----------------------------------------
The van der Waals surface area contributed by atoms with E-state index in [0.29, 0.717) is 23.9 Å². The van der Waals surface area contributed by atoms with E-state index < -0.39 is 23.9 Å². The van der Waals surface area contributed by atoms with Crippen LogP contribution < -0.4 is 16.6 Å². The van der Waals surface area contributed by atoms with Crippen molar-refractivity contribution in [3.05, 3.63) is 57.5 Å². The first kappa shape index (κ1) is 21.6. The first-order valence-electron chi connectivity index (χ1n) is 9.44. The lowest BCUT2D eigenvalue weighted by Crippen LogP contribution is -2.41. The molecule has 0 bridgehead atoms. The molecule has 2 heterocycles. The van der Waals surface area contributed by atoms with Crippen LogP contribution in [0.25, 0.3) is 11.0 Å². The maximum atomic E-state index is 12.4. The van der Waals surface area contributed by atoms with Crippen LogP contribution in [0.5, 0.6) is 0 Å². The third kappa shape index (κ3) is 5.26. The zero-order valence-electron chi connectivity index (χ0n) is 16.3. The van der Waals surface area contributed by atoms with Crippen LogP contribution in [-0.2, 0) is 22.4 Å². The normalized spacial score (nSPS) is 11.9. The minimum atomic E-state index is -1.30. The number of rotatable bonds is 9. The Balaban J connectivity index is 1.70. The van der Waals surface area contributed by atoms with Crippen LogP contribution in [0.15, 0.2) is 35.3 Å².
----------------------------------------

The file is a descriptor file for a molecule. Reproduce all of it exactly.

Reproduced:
The van der Waals surface area contributed by atoms with E-state index in [0.29, 0.717) is 23.9 Å². The van der Waals surface area contributed by atoms with E-state index < -0.39 is 23.9 Å². The van der Waals surface area contributed by atoms with Crippen LogP contribution < -0.4 is 16.6 Å². The van der Waals surface area contributed by atoms with Crippen molar-refractivity contribution in [3.05, 3.63) is 57.5 Å². The first kappa shape index (κ1) is 21.6. The first-order valence-electron chi connectivity index (χ1n) is 9.44. The lowest BCUT2D eigenvalue weighted by Crippen LogP contribution is -2.41. The molecule has 0 bridgehead atoms. The molecule has 2 heterocycles. The van der Waals surface area contributed by atoms with Crippen LogP contribution in [0.25, 0.3) is 11.0 Å². The maximum atomic E-state index is 12.4. The van der Waals surface area contributed by atoms with Crippen LogP contribution in [0.5, 0.6) is 0 Å². The third kappa shape index (κ3) is 5.26. The zero-order valence-electron chi connectivity index (χ0n) is 16.3. The van der Waals surface area contributed by atoms with Crippen LogP contribution in [-0.2, 0) is 22.4 Å². The normalized spacial score (nSPS) is 11.9. The minimum atomic E-state index is -1.30. The number of rotatable bonds is 9. The Balaban J connectivity index is 1.70. The van der Waals surface area contributed by atoms with Crippen LogP contribution in [0.15, 0.2) is 35.3 Å².